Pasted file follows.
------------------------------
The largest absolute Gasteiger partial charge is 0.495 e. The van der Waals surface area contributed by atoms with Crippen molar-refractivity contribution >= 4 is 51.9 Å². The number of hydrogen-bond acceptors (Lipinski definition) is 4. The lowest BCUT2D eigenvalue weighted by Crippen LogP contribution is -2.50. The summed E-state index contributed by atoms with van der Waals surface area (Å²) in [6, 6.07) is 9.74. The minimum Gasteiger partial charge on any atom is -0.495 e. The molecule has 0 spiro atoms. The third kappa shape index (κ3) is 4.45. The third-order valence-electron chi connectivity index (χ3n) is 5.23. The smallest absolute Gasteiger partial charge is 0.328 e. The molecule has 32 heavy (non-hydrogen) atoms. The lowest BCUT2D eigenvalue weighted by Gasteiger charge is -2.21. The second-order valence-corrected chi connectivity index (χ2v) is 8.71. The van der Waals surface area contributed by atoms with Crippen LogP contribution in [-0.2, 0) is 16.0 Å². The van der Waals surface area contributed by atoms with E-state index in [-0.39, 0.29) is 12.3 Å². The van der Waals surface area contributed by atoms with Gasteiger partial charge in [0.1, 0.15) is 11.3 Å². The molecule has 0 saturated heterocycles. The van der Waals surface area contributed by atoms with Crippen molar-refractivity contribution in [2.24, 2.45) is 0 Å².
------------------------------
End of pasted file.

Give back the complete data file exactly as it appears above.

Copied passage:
The largest absolute Gasteiger partial charge is 0.495 e. The van der Waals surface area contributed by atoms with Crippen molar-refractivity contribution >= 4 is 51.9 Å². The number of hydrogen-bond acceptors (Lipinski definition) is 4. The lowest BCUT2D eigenvalue weighted by Crippen LogP contribution is -2.50. The summed E-state index contributed by atoms with van der Waals surface area (Å²) in [6, 6.07) is 9.74. The minimum Gasteiger partial charge on any atom is -0.495 e. The molecule has 0 spiro atoms. The third kappa shape index (κ3) is 4.45. The third-order valence-electron chi connectivity index (χ3n) is 5.23. The smallest absolute Gasteiger partial charge is 0.328 e. The molecule has 32 heavy (non-hydrogen) atoms. The lowest BCUT2D eigenvalue weighted by Gasteiger charge is -2.21. The second-order valence-corrected chi connectivity index (χ2v) is 8.71. The van der Waals surface area contributed by atoms with Crippen LogP contribution in [-0.2, 0) is 16.0 Å². The van der Waals surface area contributed by atoms with E-state index in [-0.39, 0.29) is 12.3 Å². The van der Waals surface area contributed by atoms with Gasteiger partial charge in [0.1, 0.15) is 11.3 Å². The molecule has 0 saturated heterocycles. The van der Waals surface area contributed by atoms with Crippen molar-refractivity contribution in [2.24, 2.45) is 0 Å².